Once I post this, I will have completed one month of blogging – only 11 months to go! For the background to my writing challenge, please read my first blog by clicking the following link – http://wp.me/p1x6Ui-4. If you would prefer to dive straight into note 31, then please read on…
‘Because of’ and ‘Due to’
According to Pocket Writer’s Handbook the phrase ‘due to’ is “so frequently used in the sense of ‘because of’ that many modern dictionaries show it with that sense”. If you would prefer to be grammatically correct, there are some guidelines in the book which I have summarised below:
This means ‘Owing to’
‘Owing to’ is a compound preposition (used to introduce an adverbial phrase)
This means ‘Caused by’
Due is an adjective and should be attached to a noun or follow a verb
In their book, The Elements of Style, William Strunk Jr. and E.B. White don’t differentiate between the two phrases. They suggest that ‘due to’ is loosely used for ‘because of’, ‘owing to’ and also ‘through’ in adverbial phrases.
Take a look at my examples below:
(1a) It was because of poor pass marks, that the school closed down.
(1b) It was due to poor pass marks, that the school was closed down.
My opinion: The above both sound okay, but in 1b, you wouldn’t replace ‘due to’ with ‘caused by’. For this reason I prefer 1a.
(2a) The puddles were due to a downpour earlier.
(2b) The puddles were because of a downpour earlier.
My opinion: 2a reads better – you could replace ‘due to’ with ‘caused by’ quite easily and it would read the same. In 2b, replacing ‘because of’ with ‘owing to’ doesn’t read as well.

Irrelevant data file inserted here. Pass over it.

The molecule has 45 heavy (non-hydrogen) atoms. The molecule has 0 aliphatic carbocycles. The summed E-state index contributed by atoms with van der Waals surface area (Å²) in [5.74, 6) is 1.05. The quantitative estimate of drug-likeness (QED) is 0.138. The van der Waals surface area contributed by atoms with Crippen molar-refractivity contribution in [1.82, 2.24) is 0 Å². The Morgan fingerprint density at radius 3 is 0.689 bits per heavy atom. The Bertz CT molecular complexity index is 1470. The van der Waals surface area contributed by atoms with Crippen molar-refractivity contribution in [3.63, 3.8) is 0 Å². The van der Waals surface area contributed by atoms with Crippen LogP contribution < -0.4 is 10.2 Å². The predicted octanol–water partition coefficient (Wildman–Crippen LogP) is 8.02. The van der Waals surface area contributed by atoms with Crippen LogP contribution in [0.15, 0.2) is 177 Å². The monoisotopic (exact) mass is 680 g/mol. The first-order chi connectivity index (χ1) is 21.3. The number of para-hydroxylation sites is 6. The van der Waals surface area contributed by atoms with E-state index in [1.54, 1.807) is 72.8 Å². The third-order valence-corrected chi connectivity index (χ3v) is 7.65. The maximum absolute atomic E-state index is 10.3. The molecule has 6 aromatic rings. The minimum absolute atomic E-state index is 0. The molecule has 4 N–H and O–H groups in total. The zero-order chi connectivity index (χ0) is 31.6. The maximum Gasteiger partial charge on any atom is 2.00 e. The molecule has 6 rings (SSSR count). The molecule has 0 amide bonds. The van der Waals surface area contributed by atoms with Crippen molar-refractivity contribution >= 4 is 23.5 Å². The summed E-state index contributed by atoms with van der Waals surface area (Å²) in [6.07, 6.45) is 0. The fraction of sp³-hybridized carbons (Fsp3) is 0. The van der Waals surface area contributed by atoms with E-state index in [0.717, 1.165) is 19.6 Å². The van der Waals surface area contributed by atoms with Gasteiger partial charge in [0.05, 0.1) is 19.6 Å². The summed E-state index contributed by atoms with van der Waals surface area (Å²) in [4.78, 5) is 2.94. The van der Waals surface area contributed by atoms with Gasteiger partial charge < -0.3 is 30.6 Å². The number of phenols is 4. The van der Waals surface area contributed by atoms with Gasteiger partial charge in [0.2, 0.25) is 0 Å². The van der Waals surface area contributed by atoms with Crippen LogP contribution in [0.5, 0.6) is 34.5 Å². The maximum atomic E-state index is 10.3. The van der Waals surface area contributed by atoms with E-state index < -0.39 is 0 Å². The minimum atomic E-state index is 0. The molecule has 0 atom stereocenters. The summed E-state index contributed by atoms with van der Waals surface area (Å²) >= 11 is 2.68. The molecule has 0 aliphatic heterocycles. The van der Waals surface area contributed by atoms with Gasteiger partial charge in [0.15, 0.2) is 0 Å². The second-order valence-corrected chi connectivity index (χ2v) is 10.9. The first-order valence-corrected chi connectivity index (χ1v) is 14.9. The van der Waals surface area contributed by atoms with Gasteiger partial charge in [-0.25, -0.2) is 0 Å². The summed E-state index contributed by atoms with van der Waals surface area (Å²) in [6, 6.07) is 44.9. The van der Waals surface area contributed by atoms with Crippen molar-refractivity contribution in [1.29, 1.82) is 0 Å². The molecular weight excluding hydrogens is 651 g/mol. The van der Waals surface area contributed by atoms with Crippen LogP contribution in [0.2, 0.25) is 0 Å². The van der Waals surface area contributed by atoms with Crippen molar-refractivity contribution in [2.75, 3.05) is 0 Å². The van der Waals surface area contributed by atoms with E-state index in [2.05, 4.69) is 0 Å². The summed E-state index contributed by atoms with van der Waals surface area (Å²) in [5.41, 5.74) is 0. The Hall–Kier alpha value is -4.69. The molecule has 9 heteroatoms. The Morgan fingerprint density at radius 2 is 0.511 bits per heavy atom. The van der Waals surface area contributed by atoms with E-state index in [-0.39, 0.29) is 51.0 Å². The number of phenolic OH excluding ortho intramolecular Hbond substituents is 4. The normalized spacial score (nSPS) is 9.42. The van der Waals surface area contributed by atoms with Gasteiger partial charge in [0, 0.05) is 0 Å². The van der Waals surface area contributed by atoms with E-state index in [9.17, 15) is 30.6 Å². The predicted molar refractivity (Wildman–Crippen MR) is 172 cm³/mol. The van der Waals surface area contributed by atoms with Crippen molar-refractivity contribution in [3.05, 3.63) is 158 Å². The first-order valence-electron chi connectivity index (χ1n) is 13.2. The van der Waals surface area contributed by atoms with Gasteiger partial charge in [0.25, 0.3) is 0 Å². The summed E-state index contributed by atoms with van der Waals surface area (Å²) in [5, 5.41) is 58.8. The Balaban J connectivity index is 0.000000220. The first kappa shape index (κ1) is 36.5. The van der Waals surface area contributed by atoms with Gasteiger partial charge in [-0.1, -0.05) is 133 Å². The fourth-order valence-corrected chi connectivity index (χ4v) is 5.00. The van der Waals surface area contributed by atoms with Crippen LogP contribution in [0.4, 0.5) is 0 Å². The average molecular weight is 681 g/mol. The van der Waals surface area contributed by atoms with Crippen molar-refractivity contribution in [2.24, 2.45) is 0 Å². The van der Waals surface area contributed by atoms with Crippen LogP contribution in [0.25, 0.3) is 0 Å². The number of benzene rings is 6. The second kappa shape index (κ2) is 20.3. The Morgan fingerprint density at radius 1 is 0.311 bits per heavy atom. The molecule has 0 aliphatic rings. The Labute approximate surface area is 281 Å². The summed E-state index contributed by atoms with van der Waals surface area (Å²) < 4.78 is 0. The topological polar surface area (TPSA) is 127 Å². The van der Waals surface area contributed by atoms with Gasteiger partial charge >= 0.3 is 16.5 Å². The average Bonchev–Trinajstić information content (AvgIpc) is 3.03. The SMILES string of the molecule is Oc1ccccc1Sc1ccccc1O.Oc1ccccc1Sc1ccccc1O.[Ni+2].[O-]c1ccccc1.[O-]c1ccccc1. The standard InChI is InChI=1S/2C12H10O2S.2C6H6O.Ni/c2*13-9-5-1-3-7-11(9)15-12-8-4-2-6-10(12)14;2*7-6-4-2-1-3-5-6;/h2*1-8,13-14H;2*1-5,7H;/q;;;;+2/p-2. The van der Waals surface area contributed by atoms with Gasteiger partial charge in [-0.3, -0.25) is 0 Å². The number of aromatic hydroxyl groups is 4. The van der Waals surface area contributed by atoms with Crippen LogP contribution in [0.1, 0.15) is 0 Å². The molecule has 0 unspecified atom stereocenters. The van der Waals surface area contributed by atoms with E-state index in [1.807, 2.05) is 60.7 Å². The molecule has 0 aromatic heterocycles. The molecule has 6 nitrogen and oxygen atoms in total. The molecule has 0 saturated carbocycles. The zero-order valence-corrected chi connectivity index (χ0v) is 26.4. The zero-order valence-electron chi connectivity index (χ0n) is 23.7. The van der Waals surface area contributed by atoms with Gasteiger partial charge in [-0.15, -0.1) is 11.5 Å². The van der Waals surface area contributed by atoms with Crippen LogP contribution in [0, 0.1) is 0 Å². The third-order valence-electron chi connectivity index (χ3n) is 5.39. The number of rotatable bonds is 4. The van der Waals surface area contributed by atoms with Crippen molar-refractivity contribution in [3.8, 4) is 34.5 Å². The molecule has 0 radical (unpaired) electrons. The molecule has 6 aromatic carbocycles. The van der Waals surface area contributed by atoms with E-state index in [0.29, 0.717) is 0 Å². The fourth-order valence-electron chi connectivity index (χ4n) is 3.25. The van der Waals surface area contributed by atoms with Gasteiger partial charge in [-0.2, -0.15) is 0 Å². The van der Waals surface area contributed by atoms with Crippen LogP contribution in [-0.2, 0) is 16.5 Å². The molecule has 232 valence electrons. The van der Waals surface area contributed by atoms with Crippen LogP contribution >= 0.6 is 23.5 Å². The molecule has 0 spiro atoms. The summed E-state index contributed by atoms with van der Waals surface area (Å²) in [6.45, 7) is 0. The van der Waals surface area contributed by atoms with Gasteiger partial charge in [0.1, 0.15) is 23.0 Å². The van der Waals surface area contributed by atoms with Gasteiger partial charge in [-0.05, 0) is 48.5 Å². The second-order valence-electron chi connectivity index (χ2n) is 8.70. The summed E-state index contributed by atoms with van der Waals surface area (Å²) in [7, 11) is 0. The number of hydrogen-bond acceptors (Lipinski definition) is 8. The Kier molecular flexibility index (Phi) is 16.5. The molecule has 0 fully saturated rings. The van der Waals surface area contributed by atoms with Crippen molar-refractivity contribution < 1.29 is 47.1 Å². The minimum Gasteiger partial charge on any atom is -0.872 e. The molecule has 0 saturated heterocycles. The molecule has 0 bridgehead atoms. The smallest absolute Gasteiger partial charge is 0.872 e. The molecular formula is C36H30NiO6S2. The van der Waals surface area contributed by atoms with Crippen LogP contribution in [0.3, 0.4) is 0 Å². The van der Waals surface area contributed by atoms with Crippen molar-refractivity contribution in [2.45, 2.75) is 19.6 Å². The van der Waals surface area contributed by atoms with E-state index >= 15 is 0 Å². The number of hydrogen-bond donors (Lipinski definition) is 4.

My thoughts: I don’t really feel like I came to much of a conclusion here and my research has taken me round in circles. By just interchanging the words you can create different meanings, so I think I’ll just stick to that for now. If I find any other tips on these phrases, I’ll add comments to this blog. If you have any tips of your own, please feel free to contact me or add a comment.
Hope your day has been a good one. I have to do my Sainsburys shopping order online now, so have to sign off.
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William Strunk Jr. and E.B. White The Elements of Style, fiftieth anniversary edition (2009), USA
The Pocket Writer’s Handbook by Martin Mander & Stephen Curtis Mander and Curtis (Penguin Reference Library)
I never thought about the subtle differences between the interchangeability of those words. I just subscribed to your blog and look forward to reading it everyday. I wish you luck on your challenge.
Thank you very much for your comments and for subscribing to my blogs.